Introduction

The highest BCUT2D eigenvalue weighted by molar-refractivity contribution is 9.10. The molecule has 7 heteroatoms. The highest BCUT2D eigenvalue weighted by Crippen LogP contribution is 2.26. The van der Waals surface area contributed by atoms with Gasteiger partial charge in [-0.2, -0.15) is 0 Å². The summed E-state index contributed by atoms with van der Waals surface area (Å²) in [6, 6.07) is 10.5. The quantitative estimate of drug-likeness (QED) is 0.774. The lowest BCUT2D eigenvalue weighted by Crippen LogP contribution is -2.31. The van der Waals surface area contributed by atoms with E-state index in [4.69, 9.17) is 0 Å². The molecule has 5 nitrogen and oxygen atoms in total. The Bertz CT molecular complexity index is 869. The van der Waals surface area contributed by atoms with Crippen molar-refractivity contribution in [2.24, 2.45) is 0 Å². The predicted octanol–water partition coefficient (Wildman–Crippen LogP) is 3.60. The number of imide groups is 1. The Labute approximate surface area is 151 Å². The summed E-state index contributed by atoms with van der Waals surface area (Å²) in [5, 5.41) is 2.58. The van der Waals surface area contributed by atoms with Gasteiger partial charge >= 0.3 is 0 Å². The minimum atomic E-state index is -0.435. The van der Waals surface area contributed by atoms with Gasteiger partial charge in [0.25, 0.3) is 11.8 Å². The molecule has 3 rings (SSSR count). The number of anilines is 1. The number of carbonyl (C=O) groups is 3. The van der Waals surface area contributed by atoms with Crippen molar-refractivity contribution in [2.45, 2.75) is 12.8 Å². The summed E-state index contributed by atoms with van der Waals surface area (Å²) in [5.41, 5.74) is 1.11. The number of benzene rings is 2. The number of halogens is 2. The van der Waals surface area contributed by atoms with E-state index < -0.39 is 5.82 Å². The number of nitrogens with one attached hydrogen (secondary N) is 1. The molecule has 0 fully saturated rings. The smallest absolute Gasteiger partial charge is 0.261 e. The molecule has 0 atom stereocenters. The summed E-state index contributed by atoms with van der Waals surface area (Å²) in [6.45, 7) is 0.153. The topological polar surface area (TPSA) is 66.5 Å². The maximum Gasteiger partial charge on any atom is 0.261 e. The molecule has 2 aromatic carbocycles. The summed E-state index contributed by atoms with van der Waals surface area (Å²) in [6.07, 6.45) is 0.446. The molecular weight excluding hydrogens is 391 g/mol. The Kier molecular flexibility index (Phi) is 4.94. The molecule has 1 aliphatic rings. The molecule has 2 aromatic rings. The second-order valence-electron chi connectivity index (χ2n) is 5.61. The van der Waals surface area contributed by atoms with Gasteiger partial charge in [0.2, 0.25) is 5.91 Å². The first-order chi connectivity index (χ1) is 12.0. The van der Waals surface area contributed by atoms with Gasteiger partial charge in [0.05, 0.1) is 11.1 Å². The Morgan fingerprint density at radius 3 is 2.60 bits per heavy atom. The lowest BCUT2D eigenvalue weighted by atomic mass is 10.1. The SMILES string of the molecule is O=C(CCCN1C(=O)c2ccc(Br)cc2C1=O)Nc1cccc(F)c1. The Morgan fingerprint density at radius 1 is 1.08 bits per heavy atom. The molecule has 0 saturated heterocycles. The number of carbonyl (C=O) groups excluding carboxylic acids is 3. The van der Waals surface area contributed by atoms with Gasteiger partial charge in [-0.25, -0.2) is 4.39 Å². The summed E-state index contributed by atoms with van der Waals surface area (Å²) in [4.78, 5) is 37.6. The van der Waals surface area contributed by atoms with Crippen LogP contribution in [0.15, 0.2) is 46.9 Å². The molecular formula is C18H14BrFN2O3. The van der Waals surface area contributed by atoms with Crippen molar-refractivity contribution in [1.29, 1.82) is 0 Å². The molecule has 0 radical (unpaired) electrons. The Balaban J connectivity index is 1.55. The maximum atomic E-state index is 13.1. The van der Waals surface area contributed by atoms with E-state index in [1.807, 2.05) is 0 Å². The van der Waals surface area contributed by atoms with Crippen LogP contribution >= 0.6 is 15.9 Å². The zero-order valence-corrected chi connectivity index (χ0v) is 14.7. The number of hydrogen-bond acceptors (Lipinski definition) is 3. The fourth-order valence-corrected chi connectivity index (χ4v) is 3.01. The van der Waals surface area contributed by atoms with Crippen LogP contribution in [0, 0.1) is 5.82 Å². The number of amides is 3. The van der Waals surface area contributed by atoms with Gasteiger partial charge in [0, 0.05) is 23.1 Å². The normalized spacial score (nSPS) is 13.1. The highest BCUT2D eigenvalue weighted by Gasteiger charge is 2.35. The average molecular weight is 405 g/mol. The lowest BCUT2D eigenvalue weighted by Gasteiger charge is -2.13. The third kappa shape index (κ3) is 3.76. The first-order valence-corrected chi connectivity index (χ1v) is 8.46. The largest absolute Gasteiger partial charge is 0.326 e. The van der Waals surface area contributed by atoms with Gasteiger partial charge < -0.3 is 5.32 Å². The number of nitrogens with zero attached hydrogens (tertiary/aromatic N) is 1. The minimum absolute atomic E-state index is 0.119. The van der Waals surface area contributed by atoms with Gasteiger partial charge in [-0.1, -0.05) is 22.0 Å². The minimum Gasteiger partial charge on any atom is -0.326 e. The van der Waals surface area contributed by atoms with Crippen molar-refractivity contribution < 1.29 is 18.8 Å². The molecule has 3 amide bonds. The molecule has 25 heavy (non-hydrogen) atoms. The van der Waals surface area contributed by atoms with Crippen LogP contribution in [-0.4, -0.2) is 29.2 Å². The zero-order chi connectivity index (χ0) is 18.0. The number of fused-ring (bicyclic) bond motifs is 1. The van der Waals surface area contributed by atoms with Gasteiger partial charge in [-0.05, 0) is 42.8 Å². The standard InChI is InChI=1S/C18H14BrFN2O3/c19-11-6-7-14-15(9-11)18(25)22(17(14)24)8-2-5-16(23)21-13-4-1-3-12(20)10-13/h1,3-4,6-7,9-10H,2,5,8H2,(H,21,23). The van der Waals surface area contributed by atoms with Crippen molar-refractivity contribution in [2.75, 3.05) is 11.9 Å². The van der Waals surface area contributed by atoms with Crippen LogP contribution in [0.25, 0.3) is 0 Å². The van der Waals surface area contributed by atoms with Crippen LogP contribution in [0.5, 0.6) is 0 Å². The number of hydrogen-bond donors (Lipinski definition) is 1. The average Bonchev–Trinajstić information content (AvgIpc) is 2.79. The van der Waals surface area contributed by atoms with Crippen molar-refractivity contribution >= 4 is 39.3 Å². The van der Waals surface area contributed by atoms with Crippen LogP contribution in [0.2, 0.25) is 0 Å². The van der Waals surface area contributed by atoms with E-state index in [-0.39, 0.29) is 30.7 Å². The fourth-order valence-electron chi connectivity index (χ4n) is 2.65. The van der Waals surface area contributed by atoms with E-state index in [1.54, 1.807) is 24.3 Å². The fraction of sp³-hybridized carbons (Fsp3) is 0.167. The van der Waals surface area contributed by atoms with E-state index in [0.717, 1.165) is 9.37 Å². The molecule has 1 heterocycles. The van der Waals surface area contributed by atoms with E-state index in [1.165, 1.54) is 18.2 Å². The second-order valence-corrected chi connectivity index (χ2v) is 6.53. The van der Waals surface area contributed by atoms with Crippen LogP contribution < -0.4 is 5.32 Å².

Electroencephalogram (EEG) used to measure abnormalities in the brain, which related to electrical activity (Figure 1). This measurement tracks and records brain wave patterns by using electrodes are placed on the scalp, and then signals go to a computer to record the results. Abnormal patterns in EEG indicate seizures and other problems [1-6]. The important reason for using EEG is to diagnose and show seizure disorders. Also EEGs help to help to identify causes of other problems like sleep disorders and changes in behaviour. To evaluate the brain activity after head injury or before heart or liver transplantation the EEG is a good choice [3]. The electrodes in the conventional scalp EEG are placed on the scalp with a conductive gel or paste which is led to reduce impedance due to dead skin cells. When used on highdensity arrays of electrodes are needed many systems use caps or nets which electrodes are embedded in it. The Electrodes locations and names depend on an international 10–20 system for most clinical and research applications (except when high-density arrays are used). About 19 recording electrodes (plus ground and system reference) are used in most clinical applications. If the spatial resolution is the aim of interest further electrodes can be added for a particular area of the brain and this in clinical or research application. Up to 256 electrodes can be used in High-density arrays, it may become more-or-less evenly spaced around the scalp. Differential amplifier can be used to connect the electrode (one amplifier per pair of electrodes). The other input of each differential amplifier is connected by a common reference electrode. The job of these amplifiers is to amplify the voltage between the reference and active electrode and (1,000–100,000 times, or 60–100 dB voltage gain). Most EEGs systems nowadays are digital, the signal is amplified and pass through ADC and anti-aliasing filter. The sampling rate between 256–512 Hz in the clinical scalp EEG; in some research applications, it may use sampling rates of up to 20 kHz. For adult EEG signal is about 10 μV to 100 μV when the measuring from the scalp and is about 10–20 mV when measuring from subdural electrodes [3,4]. The fundamental components of the EEG system are shown in Figure 1.